# spatialAtRisk: spatialAtRisk function In lgcp: Log-Gaussian Cox Process

## Description

The methods for this generic function:spatialAtRisk.default, spatialAtRisk.fromXYZ, spatialAtRisk.im, spatialAtRisk.function, spatialAtRisk.SpatialGridDataFrame, spatialAtRisk.SpatialPolygonsDataFrame and spatialAtRisk.bivden are used to represent the fixed spatial component, lambda(s) in the log-Gaussian Cox process model. Typically lambda(s) would be represented as a spatstat object of class im, that encodes population density information. However, regardless of the physical interpretation of lambda(s), in lgcp we assume that it integrates to 1 over the observation window. The above methods make sure this condition is satisfied (with the exception of the method for objects of class function), as well as providing a framework for manipulating these structures. lgcp uses bilinear interpolation to project a user supplied lambda(s) onto a discrete grid ready for inference via MCMC, this grid can be obtained via the selectObsWindow function.

## Usage

 1 spatialAtRisk(X, ...)

## Arguments

 X an object ... additional arguments

## Details

Generic function used in the construction of spatialAtRisk objects. The class of spatialAtRisk objects provide a framework for describing the spatial inhomogeneity of the at-risk population, lambda(s). This is in contrast to the class of temporalAtRisk objects, which describe the global levels of the population at risk, mu(t).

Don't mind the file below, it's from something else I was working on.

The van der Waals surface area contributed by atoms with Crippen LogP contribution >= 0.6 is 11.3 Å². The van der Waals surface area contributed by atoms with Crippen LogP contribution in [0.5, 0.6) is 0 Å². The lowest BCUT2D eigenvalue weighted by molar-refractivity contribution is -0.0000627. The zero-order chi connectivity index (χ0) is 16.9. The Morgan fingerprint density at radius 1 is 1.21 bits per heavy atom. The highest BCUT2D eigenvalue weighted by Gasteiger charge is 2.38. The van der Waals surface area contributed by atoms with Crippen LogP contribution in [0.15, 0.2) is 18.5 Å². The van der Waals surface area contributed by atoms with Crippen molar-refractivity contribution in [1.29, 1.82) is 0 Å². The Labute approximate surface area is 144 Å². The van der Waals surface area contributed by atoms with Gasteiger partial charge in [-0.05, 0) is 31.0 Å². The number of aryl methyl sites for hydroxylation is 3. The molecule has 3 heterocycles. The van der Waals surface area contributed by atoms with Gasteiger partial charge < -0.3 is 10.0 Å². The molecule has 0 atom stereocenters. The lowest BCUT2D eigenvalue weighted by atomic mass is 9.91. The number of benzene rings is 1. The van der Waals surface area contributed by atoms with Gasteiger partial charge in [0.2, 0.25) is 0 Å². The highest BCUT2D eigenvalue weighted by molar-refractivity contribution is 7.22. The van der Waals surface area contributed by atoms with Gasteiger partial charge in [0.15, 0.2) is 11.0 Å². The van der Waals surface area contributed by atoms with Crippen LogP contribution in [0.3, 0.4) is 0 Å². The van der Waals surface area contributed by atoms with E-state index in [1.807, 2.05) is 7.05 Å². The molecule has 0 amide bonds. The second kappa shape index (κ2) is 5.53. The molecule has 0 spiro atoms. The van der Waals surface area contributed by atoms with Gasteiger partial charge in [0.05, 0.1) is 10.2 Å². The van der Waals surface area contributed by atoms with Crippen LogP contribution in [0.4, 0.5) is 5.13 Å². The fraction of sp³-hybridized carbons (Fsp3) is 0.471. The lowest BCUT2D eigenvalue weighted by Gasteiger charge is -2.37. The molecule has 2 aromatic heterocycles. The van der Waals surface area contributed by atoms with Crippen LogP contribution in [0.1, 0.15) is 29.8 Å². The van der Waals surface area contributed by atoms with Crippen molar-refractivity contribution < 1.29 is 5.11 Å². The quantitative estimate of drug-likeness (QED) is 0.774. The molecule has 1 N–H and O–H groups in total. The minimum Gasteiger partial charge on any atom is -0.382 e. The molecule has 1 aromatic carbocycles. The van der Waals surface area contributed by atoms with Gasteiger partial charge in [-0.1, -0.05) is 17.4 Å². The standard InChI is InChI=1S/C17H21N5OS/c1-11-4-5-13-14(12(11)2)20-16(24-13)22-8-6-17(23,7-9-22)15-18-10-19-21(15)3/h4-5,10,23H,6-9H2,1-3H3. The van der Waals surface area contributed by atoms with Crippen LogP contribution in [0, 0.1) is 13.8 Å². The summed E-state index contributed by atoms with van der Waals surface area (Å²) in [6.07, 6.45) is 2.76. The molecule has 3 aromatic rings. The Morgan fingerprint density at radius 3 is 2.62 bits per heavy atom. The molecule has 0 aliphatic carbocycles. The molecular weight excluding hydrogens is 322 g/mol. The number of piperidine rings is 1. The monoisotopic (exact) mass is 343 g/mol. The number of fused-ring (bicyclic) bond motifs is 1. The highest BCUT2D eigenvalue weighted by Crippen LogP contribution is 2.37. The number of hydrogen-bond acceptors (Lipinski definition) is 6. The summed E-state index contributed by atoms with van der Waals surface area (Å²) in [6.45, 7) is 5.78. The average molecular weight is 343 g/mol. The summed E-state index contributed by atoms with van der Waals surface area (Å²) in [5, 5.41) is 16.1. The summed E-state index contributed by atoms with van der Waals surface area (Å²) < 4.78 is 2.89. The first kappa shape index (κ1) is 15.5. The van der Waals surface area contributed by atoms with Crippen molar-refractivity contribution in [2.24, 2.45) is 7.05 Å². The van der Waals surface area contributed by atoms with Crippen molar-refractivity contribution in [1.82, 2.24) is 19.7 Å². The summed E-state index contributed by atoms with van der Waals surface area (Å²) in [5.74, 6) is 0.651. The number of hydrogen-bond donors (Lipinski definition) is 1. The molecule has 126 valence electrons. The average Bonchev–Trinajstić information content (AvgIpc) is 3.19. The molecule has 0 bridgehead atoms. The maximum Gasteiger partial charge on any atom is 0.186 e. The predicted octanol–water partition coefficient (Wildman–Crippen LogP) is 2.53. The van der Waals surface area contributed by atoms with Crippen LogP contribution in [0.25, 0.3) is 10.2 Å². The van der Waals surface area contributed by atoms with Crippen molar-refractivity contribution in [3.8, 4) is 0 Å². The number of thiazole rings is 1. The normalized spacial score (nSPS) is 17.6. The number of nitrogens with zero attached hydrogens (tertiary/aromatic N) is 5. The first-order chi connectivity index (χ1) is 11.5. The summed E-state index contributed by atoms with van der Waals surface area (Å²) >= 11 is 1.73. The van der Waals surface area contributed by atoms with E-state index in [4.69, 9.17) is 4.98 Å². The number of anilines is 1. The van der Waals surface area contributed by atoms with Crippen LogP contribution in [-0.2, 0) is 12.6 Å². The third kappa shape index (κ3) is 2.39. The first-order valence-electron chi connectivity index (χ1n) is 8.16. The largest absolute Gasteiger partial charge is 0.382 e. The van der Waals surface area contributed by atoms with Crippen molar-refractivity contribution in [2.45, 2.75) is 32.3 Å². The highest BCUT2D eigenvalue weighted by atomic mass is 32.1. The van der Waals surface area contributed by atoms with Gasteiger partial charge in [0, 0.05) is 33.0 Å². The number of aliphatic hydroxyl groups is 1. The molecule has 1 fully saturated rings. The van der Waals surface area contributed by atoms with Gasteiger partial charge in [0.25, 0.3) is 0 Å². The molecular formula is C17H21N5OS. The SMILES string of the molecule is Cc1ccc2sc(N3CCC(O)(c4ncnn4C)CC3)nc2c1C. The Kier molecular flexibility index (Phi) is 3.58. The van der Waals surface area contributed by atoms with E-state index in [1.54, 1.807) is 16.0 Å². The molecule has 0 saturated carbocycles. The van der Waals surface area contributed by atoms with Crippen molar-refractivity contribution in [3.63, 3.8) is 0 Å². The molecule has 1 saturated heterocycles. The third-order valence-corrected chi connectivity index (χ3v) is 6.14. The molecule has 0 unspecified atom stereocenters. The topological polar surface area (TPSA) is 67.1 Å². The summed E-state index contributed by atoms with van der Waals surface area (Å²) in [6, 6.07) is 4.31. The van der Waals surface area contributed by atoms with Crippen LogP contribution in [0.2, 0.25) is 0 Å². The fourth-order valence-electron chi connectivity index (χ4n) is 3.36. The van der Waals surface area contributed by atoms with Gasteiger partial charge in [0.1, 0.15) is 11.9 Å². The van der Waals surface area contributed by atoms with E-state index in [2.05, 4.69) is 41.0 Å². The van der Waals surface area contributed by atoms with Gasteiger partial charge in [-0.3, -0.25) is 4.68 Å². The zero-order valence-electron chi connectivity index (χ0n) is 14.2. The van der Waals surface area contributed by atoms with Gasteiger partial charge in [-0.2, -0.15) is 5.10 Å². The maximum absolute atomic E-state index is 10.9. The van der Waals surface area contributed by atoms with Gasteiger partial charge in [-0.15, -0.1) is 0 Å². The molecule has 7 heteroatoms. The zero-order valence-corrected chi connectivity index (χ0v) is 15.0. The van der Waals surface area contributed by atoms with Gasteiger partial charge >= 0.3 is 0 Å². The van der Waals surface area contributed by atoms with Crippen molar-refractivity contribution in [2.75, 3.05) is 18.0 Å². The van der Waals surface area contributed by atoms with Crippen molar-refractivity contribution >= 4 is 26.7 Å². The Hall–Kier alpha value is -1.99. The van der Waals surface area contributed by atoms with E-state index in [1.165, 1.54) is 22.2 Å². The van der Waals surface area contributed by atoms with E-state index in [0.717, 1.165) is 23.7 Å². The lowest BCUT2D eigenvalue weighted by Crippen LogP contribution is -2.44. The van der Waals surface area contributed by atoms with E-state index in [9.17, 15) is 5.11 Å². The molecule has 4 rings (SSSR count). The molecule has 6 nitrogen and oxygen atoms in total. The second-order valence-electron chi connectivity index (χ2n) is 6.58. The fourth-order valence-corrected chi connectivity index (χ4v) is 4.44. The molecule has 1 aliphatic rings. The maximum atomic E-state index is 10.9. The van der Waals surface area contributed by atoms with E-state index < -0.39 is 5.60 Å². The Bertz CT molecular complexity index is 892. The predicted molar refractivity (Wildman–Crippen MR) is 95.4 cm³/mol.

Unless the user has specified lambda(s) directly by an R function (a mapping the from the real plane onto the non-negative real numbers, see ?spatialAtRisk.function), then it is only necessary to describe the population at risk up to a constant of proportionality, as the routines automatically normalise the lambda provided to integrate to 1.

For reference purposes, the following is a mathematical description of a log-Gaussian Cox Process, it is best viewed in the pdf version of the manual.

Let \mathcal Y(s,t) be a spatiotemporal Gaussian process, W\subset R^2 be an observation window in space and T\subset R_{≥q 0} be an interval of time of interest. Cases occur at spatio-temporal positions (x,t) \in W \times T according to an inhomogeneous spatio-temporal Cox process, i.e. a Poisson process with a stochastic intensity R(x,t), The number of cases, X_{S,[t_1,t_2]}, arising in any S \subseteq W during the interval [t_1,t_2]\subseteq T is then Poisson distributed conditional on R(\cdot),

X_{S,[t_1,t_2]} \sim \mbox{Poisson}≤ft{\int_S\int_{t_1}^{t_2} R(s,t)d sd t\right}.

Following Brix and Diggle (2001) and Diggle et al (2005), the intensity is decomposed multiplicatively as

R(s,t) = λ(s)μ(t)Exp{\mathcal Y(s,t)}.

In the above, the fixed spatial component, λ:R^2\mapsto R_{≥q 0}, is a known function, proportional to the population at risk at each point in space and scaled so that

\int_Wλ(s)d s=1,

whilst the fixed temporal component, μ:R_{≥q 0}\mapsto R_{≥q 0}, is also a known function with

μ(t) δ t = E[X_{W,δ t}],

for t in a small interval of time, δ t, over which the rate of the process over W can be considered constant.

## Value

method spatialAtRisk

1. Brix A, Diggle PJ (2001). Spatiotemporal Prediction for log-Gaussian Cox processes. Journal of the Royal Statistical Society, Series B, 63(4), 823-841.

2. Diggle P, Rowlingson B, Su T (2005). Point Process Methodology for On-line Spatio-temporal Disease Surveillance. Environmetrics, 16(5), 423-434.